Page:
Thousands of fast-food workers walked off the job for one day on Aug. 29 in at least 58 U.S. cities from coast to coast. Strikers targeted McDonalds, Starbucks, Burger King, Kentucky Fried, YUM! and more.
“We can’t survive on $7.25,” hundreds of workers and supporters chanted in the Aug. 29 march in New York City. In some locations, workers and supporters briefly occupied workplaces, such as in New York and Los Angeles. A McDonald’s restaurant in Detroit was forced to close as workers and supporters picketed outside. Dozens of workers in Las Vegas carried signs reading, “Strike for a living wage” and “Huelga por $15” (“Strike for $15).
Workers are demanding $15 an hour pay and union recognition without retaliation. Major fast food corporations’ each have yearly profits exceeding $1 billion, while they pay the federal minimum wage to the workers.
The strikes by fast-food workers began last November in New York City. The refusal of a New York Wendy’s to let a striker come back to work sparked a support rally that quickly led to the worker’s being re-hired. In late July, a series of rolling work stoppages involved about 2200 workers in seven cities.
This time, many of the walk-outs took place in areas that historically have had low union participation, as in the South. “You would think it would be very hard to organize, because [North Carolina] is a right-to-work state and because people have been living under fear of being fired for the most minute issue … but to be honest with you, people are just fed up,” Corine Mac, a Charlotte-based community organizer affiliated with the NAACP, Center for Community Change and the A. Phillip Randolph Institute, told MSNBC.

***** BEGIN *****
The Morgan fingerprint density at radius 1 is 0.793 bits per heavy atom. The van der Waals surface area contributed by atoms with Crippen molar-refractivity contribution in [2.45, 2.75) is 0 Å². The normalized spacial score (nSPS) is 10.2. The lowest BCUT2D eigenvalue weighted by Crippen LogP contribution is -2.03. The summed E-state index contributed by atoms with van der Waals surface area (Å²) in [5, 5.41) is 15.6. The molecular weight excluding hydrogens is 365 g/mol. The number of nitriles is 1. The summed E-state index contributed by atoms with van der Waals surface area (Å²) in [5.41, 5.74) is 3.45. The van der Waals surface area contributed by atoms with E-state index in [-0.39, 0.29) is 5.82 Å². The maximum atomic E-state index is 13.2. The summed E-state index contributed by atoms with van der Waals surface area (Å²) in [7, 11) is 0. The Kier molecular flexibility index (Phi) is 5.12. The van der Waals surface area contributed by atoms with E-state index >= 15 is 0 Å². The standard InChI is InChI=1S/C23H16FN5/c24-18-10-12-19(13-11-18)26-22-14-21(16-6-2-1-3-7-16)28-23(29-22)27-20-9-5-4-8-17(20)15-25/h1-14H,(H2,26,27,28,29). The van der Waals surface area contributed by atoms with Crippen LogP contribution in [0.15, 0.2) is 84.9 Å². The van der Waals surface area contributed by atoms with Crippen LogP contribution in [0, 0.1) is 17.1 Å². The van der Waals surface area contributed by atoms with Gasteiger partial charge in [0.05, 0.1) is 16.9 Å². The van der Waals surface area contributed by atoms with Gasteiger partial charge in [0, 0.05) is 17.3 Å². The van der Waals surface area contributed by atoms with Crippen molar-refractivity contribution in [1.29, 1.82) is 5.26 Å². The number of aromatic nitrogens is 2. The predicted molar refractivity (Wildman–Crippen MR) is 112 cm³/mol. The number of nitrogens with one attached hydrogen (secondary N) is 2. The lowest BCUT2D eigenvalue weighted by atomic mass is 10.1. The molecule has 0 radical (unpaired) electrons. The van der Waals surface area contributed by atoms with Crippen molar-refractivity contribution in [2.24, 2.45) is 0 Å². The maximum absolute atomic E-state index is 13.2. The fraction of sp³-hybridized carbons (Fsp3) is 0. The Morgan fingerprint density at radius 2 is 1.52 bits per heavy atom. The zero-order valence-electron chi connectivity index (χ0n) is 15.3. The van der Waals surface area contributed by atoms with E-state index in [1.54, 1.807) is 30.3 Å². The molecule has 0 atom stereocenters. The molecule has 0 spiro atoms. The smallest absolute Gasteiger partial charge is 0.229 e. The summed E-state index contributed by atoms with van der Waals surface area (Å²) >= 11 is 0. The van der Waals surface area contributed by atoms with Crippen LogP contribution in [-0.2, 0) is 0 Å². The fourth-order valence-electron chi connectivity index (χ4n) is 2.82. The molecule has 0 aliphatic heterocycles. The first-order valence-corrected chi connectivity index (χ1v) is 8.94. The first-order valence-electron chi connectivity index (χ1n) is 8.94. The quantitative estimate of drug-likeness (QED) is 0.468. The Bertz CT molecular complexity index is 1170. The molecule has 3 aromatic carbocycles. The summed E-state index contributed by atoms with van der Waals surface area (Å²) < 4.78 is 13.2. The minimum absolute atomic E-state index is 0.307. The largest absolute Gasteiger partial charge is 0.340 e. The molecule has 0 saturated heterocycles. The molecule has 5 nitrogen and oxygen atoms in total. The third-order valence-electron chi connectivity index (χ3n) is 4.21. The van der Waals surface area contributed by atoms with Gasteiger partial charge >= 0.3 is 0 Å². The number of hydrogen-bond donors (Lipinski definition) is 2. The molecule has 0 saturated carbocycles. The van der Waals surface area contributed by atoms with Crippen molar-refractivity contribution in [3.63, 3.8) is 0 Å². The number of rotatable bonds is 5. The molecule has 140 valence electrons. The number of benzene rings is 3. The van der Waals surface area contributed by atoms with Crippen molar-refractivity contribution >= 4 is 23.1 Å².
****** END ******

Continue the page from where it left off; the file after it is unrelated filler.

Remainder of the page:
Socialist Action reporters in Hartford, Conn., report that workers walked out of several chain restaurants there (Dunkin Donuts, Burger King, and Subway) with the support of area residents. A few workers had heard about the nationwide movement for higher wages and contacted SEIU Local 1199 to join the campaign.
However, last-minute tactics by the bosses reduced turnout significantly. In many locations workers were intimidated in one form or another. In one location in Hartford they were given a 40-cent raise on the day before the walk-out, and employees went to work in order to protect the raise. Still, a few workers who hadn’t planned on joining the day of action walked out at the last minute.
Starting at 5:45 a.m. the Hartford workers and their supporters traveled from one location to another, ending the protest in an afternoon rally. The crowd grew from about 50 to about 100. At some locations the crowd entered the store with elected officials to remind management the workers have a right to collective action and can’t be subjected to retaliation. Workers who had walked out spoke to their co-workers as well. The experience was thrilling for many.
There was some concern among union staff over organizing a strike without a union, but no reports of retaliation have yet surfaced. To the contrary, some staff said the most common outcome nationally is that management becomes more careful to avoid workers’ rights violations like unpaid overtime.
Daniel Adam in Hartford, Conn., and Marty Goodman in New York City contributed to this report. Photo by Tony Savino / Socialist Action.